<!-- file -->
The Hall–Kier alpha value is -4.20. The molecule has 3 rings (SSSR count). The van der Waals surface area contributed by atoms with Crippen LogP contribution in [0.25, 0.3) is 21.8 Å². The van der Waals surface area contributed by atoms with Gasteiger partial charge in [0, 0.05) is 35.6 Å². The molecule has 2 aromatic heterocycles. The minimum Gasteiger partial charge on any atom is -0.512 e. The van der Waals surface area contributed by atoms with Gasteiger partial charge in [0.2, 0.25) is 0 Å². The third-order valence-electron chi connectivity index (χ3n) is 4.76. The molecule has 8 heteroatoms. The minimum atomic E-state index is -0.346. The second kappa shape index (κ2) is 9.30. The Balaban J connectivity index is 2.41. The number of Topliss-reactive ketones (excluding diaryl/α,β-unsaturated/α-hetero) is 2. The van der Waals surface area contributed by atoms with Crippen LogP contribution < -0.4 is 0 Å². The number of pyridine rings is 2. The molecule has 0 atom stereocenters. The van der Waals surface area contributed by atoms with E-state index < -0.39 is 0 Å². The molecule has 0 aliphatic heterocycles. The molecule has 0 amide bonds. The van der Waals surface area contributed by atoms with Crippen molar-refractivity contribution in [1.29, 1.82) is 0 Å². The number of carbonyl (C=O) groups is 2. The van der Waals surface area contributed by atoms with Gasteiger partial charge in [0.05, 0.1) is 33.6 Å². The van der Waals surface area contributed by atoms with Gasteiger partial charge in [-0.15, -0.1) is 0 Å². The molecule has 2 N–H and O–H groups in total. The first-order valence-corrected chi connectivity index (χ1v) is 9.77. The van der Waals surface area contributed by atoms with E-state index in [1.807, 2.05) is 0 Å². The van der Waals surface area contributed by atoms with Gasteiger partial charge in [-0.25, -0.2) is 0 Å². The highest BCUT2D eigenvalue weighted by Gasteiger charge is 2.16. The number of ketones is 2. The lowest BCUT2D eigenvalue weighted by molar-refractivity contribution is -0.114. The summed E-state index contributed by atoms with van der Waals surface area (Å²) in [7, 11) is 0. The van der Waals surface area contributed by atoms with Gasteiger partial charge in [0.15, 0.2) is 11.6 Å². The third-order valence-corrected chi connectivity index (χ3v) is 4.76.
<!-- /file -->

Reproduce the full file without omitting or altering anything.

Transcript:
The Hall–Kier alpha value is -4.20. The molecule has 3 rings (SSSR count). The van der Waals surface area contributed by atoms with Crippen LogP contribution in [0.25, 0.3) is 21.8 Å². The van der Waals surface area contributed by atoms with Gasteiger partial charge in [0, 0.05) is 35.6 Å². The molecule has 2 aromatic heterocycles. The minimum Gasteiger partial charge on any atom is -0.512 e. The van der Waals surface area contributed by atoms with Gasteiger partial charge in [0.2, 0.25) is 0 Å². The third-order valence-electron chi connectivity index (χ3n) is 4.76. The molecule has 8 heteroatoms. The minimum atomic E-state index is -0.346. The second kappa shape index (κ2) is 9.30. The Balaban J connectivity index is 2.41. The number of Topliss-reactive ketones (excluding diaryl/α,β-unsaturated/α-hetero) is 2. The van der Waals surface area contributed by atoms with Crippen LogP contribution < -0.4 is 0 Å². The number of pyridine rings is 2. The molecule has 0 atom stereocenters. The van der Waals surface area contributed by atoms with E-state index < -0.39 is 0 Å². The molecule has 0 aliphatic heterocycles. The molecule has 0 amide bonds. The van der Waals surface area contributed by atoms with Crippen molar-refractivity contribution in [1.29, 1.82) is 0 Å². The number of carbonyl (C=O) groups is 2. The van der Waals surface area contributed by atoms with Gasteiger partial charge in [0.05, 0.1) is 33.6 Å². The van der Waals surface area contributed by atoms with Gasteiger partial charge in [-0.15, -0.1) is 0 Å². The molecule has 2 N–H and O–H groups in total. The first-order valence-corrected chi connectivity index (χ1v) is 9.77. The van der Waals surface area contributed by atoms with E-state index in [1.807, 2.05) is 0 Å². The van der Waals surface area contributed by atoms with Gasteiger partial charge in [-0.25, -0.2) is 0 Å². The highest BCUT2D eigenvalue weighted by Gasteiger charge is 2.16. The number of ketones is 2. The lowest BCUT2D eigenvalue weighted by molar-refractivity contribution is -0.114. The summed E-state index contributed by atoms with van der Waals surface area (Å²) in [7, 11) is 0. The van der Waals surface area contributed by atoms with Gasteiger partial charge in [0.15, 0.2) is 11.6 Å². The third-order valence-corrected chi connectivity index (χ3v) is 4.76.